Raisin Township considers hosting Native American Pow Wow

Several members of the Leh-Nah-Weh Native American organization were present at the Raisin Township meeting on Monday night to request that the board consider allowing the group to host a Pow Wow in the township next summer.“We’re actually looking for a permanent place to hold the Pow Wow, and we hope that we can get the support of the board and the community to host them here in Raisin Township,” said Abel Cooper, Leh-Nah-Weh president. Township sites under consideration include Mitchell Park, and the Raisin Community Center on Gady Road and surrounding grounds.Cooper said that the group has been looking for a way to come back to the Tecumseh area, but outgrew the space previously used in Cal Zorn Park. He added that moving the Pow Wows to the Lenawee County Fair and Event Grounds became too costly, and that the group is struggling like other entities under present economic conditions.“We’d like the opportunity to be closer to the old Native American ceremonial grounds,” said Cooper. “The mounds may not be there but the spirit of the Indian people still exists in those areas and these were ceremonial grounds as far back as the People can remember. We’ve never had a better place than Tecumseh for our Pow Wow and we’d like to bring it back and give it back to the community.”While the public is invited to the event two days, Saturday and Sunday, Cooper said it is actually a four-day event.“It actually starts Thursday morning at sunrise when we bring in a medicine person from the Pottawattamie nation, the original inhabitants of this area, to light a ceremonial fire for the four days and invite the spirits of our ancestors to come dance with us,” Cooper said. “On Friday, vendors, crafters, storytellers, dancers and drummers — everyone who helps put on the Pow Wow — start to arrive. On Sunday, we promise we’d leave the grounds as found.”Discussion by the trustees included addressing questions such as liability, buffering between the event and nearby residents, and whether fireworks would be a part of the activities. Cooper said the organization obtains its own insurance, and when the Pow Wows were held in Tecumseh, nearby residents were notified and issued passes for the event. Whether or not there would be a suitable site in Raisin Township to hold fireworks is a subject that could yet be explored, and Cooper said they would work closely with Fire Chief Richard Renard, who was invited to be on their planning committee.Leh-Nah-Weh members stated that the Pow Wow does not generate a lot of money and that any revenues help pay costs of holding the event.“This would be like our gift to the community,” said Cooper. “It’s a family oriented event where everyone can come out and enjoy the festivities and learn more about the Native culture. There are not a lot of us left, and it’s one way we can bring the community together to learn about Native culture and history.” The group would like to dedicate next year’s event to Art Brant, a longtime Leh-Nah-Weh member who recently passed away. Brant was instrumental in implementing Indian education in the state of Michigan, noted Cooper.“I think we should have more discussion,” said Raisin Trustee Jim Palmer. “I don’t have a problem with the idea, but I don’t feel comfortable making a decision tonight. We need to clarify some things to make sure it would be a win-win situation.”Trustee Larry Crittenden made a motion to begin negotiations, with the township not committed to anything until a contract was signed, and the board approved the resolution.The Raisin Township Board also gave the go-ahead to Police Chief Scott Lambka to pursue participation with a countywide records management system to work with in-car laptop computers. Lambka said he worked with Tecumseh Police Chief Troy Stern to research whether the township could do something on their own or save money.“We just couldn’t find a better way of doing this or save any money doing it,” said Lambka. “I think if we don’t get on board initially, it’s going to cost us money down the road.” He recommended moving forward with the process of working with the county.The board also approved a request by the Lenawee County Road Commission for water to be extended to its barn facility on Raisin Center Highway. Township attorney David Lacasse said he’d been in touch with the Road Commission’s attorney and Tecumseh City Attorney Scott Baker as a draft of a franchise agreement was fine-tuned and tightened up. The franchise is designed to be narrow, applying only to the Road Commission site, and if the property were ever to be in other hands, the agreement would be terminated. “There’s also language in there that states this franchise cannot be used to expand water service into the township to any other property other than the Road Commission property,” said Lacasse. Even with the Raisin Township approval, the city of Tecumseh would also need to approve the franchise agreement.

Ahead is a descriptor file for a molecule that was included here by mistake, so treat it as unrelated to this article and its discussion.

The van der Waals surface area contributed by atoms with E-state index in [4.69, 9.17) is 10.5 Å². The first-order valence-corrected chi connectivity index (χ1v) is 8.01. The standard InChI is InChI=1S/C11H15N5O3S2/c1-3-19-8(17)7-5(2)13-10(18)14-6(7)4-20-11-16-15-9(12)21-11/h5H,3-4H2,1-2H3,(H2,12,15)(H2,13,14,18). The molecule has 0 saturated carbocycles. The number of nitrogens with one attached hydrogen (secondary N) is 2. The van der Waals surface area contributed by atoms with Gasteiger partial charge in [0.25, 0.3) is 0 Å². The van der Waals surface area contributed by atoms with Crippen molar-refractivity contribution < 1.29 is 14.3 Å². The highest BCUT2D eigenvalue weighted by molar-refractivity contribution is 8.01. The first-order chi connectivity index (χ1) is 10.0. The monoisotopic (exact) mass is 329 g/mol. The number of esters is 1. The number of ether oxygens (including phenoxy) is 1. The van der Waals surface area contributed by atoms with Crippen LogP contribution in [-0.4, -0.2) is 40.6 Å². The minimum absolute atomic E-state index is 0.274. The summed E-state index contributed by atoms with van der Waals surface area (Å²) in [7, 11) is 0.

Tecumseh Herald


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